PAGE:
BY MADELEINE THOMPSON
It was a move born of frustration. Last week the Community Board 8 Vendor Task Force passed a resolution — pending approval by the full board — to request that a “city entity be formed to address and oversee locations for food and general merchandise street vendors.” In response to business owners’ complaints that a wave of new street vendors has been intruding on revenues since the opening of the Second Avenue subway, the task force requested that such an entity be established to process and respond more directly to community input. A bundle of legislation known as the Street Vendor Modernization Act, which was introduced into the City Council last fall, proposes to do just this by creating an advisory panel to model the bills’ rollout, as well as by increasing the number of vending permits available and updating the rules for street vending. “The system in which [vendors] have been licensed and regulated has been dysfunctional for years,” Council Member Mark Levine, a major sponsor of the bills, said in October. “The establishment of a Street Vendor Advisory Board and the creation of a ﬁrst-of-its-kind Office of Street Vendor Enforcement will ensure fairness and consistency in the way street vendors are regulated.” While the new Second Avenue subway was under construction, Upper East Side business owners suffered waning proﬁts behind tall fences and roadblocks that hindered customer access. Mary Silva, owner of Maz Mezcal on East 86th Street, estimated last fall that her business had declined between 30 and 50 percent. Now, some business owners are saying the inﬂux of street vendors is hurting their recovery. “With all the vendors there in front of the restaurant, we’ve started to suffer again,” Francisco Quijada, who owns an interior design shop at East 72nd and Second Avenue, said at last Tuesday’s meeting. “My business begins to smell like a rotting egg with all the vendors, all that smoke, all this cooking.” Michele Birnbaum, co-chair of the vendor task force, said after the meeting that vendors’ locations are a main
Madeleine Thompson can be reached at email@example.com
At a July 2016 march in favor of the Street Vendor Modernization Act. Photos: Nancy Chuang
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Our Town|Downtowner otdowntown.com
SPRAYING SERENITY ART & CRAFT New York artist creates mist to quell emotional disturbances BY CLAIRE WANG
Since Feb. 17, an unfurnished storefront on the ground ﬂoor of a luxury SoHo condo has been transformed into a laboratory of sorts, an interactive DIY installation revolving around an organic spray its creator says fosters emotional
resilience. Trigger Spray is an innovative aromatherapy mist designed by New York-based artist Elana Langer. Swarming with lavender, mandarin, tarragon and hemlock, the potion elevates you to a Zen state by soothing the nervous system. At least momentarily, it imparts a peace of mind that enables one to think through an emotional stimulus rather than impulsively react to it. “I was fighting with the people I loved,” Langer said. “This product comes from a desire to help people get along.”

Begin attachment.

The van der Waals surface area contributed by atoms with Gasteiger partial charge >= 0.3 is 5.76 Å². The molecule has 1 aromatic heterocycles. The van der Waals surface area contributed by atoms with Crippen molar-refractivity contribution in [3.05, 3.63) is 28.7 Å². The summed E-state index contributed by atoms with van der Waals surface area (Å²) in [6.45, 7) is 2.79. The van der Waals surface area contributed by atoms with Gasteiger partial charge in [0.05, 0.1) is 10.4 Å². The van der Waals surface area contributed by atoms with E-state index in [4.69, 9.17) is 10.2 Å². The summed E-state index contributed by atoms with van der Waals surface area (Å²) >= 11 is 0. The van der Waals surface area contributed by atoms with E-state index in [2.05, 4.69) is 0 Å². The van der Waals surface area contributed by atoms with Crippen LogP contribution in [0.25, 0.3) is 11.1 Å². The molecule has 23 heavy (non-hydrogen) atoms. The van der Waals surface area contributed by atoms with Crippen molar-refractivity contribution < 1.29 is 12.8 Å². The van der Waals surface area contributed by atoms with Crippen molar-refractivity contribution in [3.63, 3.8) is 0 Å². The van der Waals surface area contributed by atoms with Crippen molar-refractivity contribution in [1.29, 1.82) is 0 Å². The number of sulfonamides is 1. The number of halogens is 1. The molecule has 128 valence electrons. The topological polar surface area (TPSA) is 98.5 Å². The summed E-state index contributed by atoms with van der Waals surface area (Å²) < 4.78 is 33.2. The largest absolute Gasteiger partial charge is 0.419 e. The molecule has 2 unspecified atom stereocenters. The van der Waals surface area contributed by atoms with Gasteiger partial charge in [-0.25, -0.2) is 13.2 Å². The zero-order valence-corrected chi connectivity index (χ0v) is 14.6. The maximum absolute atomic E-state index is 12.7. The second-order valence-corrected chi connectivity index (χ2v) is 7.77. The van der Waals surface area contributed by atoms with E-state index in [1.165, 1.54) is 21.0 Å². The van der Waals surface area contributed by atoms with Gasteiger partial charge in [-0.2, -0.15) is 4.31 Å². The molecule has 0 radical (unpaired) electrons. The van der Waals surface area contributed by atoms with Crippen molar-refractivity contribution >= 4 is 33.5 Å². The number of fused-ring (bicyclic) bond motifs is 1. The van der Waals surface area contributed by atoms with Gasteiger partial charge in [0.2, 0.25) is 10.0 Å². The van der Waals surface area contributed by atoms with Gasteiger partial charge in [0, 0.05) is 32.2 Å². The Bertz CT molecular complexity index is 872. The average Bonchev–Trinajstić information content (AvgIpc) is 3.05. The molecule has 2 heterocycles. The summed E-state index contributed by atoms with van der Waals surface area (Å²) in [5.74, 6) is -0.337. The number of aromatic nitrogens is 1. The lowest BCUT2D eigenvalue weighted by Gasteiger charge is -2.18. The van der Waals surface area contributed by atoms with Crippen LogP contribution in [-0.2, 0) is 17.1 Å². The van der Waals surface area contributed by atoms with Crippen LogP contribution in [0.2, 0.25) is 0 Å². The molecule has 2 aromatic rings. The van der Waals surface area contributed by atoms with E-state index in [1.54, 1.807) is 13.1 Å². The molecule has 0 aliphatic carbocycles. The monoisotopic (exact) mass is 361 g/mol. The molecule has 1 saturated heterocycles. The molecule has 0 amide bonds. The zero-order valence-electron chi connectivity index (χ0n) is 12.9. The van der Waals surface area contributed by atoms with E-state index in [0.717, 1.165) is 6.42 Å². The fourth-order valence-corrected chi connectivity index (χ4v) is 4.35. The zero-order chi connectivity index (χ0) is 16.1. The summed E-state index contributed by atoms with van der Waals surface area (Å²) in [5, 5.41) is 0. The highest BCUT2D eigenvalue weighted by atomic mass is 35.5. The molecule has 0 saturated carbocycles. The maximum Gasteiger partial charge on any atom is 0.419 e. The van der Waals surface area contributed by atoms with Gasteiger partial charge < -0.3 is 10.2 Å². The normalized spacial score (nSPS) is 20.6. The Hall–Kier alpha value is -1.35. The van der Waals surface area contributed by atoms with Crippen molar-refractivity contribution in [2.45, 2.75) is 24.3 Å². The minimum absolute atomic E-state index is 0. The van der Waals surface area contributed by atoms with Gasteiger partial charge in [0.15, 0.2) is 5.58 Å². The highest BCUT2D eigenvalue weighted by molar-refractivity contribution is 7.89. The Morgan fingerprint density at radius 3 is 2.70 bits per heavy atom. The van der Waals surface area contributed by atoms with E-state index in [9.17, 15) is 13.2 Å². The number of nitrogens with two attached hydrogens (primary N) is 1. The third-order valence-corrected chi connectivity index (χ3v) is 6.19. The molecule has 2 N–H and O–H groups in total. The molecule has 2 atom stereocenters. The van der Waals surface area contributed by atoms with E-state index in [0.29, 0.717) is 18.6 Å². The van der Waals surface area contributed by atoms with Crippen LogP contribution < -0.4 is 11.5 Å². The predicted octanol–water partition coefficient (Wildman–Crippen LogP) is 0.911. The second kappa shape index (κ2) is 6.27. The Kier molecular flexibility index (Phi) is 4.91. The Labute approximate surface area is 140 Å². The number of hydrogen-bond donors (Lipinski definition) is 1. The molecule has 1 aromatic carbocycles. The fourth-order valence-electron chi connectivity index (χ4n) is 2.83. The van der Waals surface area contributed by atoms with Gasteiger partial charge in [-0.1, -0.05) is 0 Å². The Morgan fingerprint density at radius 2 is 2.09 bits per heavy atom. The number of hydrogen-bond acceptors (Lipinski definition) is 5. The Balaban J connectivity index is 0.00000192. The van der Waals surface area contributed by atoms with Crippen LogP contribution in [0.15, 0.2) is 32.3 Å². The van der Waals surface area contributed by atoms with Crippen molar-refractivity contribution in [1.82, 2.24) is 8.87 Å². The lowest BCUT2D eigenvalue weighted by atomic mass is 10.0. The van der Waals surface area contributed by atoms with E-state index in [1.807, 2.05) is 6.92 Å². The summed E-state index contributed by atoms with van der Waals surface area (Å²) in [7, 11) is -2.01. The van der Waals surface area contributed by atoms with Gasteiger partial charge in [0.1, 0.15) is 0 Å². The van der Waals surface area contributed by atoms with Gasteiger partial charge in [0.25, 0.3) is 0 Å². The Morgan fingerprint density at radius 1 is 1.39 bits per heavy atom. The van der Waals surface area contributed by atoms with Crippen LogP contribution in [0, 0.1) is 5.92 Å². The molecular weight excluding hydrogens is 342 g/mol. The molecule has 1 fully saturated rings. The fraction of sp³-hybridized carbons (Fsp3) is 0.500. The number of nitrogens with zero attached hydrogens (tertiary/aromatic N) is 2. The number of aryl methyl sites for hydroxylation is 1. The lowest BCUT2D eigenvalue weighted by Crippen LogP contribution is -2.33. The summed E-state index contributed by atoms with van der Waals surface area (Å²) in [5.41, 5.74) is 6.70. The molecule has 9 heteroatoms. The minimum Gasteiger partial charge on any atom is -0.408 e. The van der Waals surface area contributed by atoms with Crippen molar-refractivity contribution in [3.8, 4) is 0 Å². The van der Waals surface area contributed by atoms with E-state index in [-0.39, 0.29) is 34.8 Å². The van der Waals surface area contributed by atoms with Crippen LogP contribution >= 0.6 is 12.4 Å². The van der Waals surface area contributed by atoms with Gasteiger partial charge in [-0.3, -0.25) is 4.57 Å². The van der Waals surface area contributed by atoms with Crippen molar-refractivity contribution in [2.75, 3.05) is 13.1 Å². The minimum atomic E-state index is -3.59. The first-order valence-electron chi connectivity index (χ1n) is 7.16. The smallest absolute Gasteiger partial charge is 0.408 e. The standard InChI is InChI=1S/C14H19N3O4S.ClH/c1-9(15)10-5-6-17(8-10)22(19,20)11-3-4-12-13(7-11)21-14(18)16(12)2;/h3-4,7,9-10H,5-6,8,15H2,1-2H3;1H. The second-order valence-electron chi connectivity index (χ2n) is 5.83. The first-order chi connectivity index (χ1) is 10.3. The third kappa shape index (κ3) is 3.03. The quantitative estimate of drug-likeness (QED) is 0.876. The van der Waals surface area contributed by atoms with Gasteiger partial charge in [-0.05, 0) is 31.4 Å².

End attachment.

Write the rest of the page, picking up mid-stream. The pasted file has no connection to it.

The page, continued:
Curated by Chashama, a nonprofit organization that supports local artists by turning unused property into art spaces, the Trigger Spray PopUp Shop is a hybrid of an art installation and a boutique store. Merging art, philosophy and commerce has been the central theme of Langer’s projects. “It’s a store, but I’m not just selling a product,” she said. “I’m also selling a message, and that’s the art.” The product costs $20, but the message is free. The building’s spartan aesthetic stands in stark con-
NOTICE TO PERSONS WHO MAY HAVE SUFFERED FROM INADEQUATE ACCESSIBILITY AT THE VERDESIAN, THE VANGUARD CHELSEA AND THE SOLAIRE On February 13, 2017, the United States District Court for the Southern District of New York entered a consent decree resolving a lawsuit brought by the United States Department of Justice against certain builders and developers alleging that they failed to include certain accessible features for persons with disabilities required by the Fair Housing Act, 42 U.S.C. § 3604(f)(3)(c), in the design and construction of The Verdesian, The Vanguard Chelsea, and The Solaire. Under this consent decree, a person may be entitled to receive monetary relief if he or she: • WAS DISCOURAGED FROM LIVING AT THIS PROPERTY BECAUSE OF THE LACK OF ACCESSIBLE FEATURES; • HAS BEEN HURT IN ANYWAY BY THE LACK OF ACCESSIBLE FEATURES AT THIS PROPERTY; • PAID TO HAVE AN APARTMENT AT THIS PROPERTY MADE MORE ACCESSIBLE TO PERSONS WITH DISABILITIES; OR • WAS OTHERWISE DISCRIMINATED AGAINST ON THE BASIS OF DISABILITY AT THIS PROPERTY AS A RESULT OF THE INACESSIBLE DESIGN AND CONSTRUCTION. If you wish to make a claim for discrimination on the basis of disability, or if you have any information about persons who may have such a claim, please contact the United States Attorney's Office, Southern District of New York at 212-637-2800. You may also fax us at 212-637-2702 or write to:
United States Attorney's Office Southern District of New York Attn: Civil Rights Unit 86 Chambers Street New York, New York 10007 NOTE: You must call or write no later than February 13, 2020.